Was it up-to-scratch? Well, I enjoyed it from the start. But my daughter, after about 30 pages, was willing to give up. After 40, though, she was riveted, and insisted on long readings to get through it. It’s fast-moving, thrilling, and appropriately poetic (it reads out loud brilliantly). The danger into which the children get is realistic and, at one point, genuinely frightening, while the companionship of the boys and, despite the danger they face, the freedom they have from adult interference, is a delightful escapism for middle class American children for whom unsupervised play is almost unheard-of. Lovely, even if you have to read one without the Ardizzone cover.

My middle child turned 8 this month. She picked it out 2 weeks ago, and found it riveting from page 2. In 5 years time I’ll enjoy reading it again to the little monster, assuming he allows the rest of us to survive that long.



Mark R 02.24.09 at 5:22 pm

Wonderful! I remember reading that… glue bombs, a home-made tank… As you say, a sense of real danger. It has floated into my head from time to time, never when I’ve been at a computer or in a bookshop, and I’ve thought I must see if it’s still around. Thanks for the link.


belle le triste 02.24.09 at 6:22 pm

i love the “many kids sit on hefty villain to immobilise him” bit of the picture — his expression of straining outrage at the overturned world is excellent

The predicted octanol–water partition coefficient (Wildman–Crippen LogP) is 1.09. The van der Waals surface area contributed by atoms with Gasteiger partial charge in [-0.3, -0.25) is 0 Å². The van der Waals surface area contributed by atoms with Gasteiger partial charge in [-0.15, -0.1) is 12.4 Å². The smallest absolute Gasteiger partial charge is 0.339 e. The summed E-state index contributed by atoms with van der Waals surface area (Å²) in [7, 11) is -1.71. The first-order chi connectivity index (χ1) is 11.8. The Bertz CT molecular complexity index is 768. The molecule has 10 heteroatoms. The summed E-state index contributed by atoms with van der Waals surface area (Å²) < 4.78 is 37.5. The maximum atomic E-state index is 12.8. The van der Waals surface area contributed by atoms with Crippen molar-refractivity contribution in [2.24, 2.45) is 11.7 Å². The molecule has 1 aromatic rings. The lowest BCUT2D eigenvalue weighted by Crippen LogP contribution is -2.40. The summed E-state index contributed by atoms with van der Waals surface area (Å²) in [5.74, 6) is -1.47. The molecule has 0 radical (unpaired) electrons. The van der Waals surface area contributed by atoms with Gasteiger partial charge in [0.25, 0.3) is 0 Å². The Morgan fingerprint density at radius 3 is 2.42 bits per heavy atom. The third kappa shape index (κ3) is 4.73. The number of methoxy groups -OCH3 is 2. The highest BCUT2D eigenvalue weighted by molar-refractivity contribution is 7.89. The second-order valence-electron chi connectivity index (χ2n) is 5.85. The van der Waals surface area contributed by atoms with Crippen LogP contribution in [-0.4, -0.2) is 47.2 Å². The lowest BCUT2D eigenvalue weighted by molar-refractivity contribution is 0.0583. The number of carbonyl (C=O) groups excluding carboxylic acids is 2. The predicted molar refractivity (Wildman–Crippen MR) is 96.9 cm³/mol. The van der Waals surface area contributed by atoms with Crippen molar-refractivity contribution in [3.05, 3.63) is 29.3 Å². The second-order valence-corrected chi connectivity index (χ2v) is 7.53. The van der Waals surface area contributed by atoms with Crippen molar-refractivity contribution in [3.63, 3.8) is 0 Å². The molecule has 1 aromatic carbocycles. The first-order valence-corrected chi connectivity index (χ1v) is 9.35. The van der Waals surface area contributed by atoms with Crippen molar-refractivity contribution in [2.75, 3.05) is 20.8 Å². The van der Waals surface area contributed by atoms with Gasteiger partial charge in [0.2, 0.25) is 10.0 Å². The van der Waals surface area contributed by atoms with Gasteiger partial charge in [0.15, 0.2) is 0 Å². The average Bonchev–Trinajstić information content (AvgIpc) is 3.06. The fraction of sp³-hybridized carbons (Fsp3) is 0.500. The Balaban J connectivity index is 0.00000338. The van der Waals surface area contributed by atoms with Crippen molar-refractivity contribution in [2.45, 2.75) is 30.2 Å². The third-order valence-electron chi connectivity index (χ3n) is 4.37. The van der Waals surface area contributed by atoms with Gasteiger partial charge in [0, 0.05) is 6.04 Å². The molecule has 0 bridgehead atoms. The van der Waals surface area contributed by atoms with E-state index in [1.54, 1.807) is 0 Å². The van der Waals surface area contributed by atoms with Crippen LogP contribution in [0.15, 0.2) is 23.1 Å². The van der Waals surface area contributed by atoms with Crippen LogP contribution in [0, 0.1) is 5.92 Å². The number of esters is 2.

ardizzone is tremendous: i like in his own his own books (which were i guess written for slightly younger readers) that he often occasionally uses speech bubbles, a convention quite rare in non comic-strip illustration (for children or grown-ups)

i had a large collection of puffins as a child but actually always steered clear of this, on the rather misguided assumption that c. day lewis was a hopelessly obvious c. s. lewis imitator, and i preferred the original thank-you


Chris Brooke 02.24.09 at 9:15 pm

Yes – a very good book – I think I read it several times when I was a child, in the early 1980s.


gmoke 02.24.09 at 9:22 pm

Do you know _The Paul Street Boys_ by Ferenc Molnar? It is a novel of two rival gangs of boys in the streets of Budapest before WWI. I haven’t read the novel but saw the 1969 Hungarian film based upon it. It could be a good, politically deeper, companion to _the Otterbury Incident_.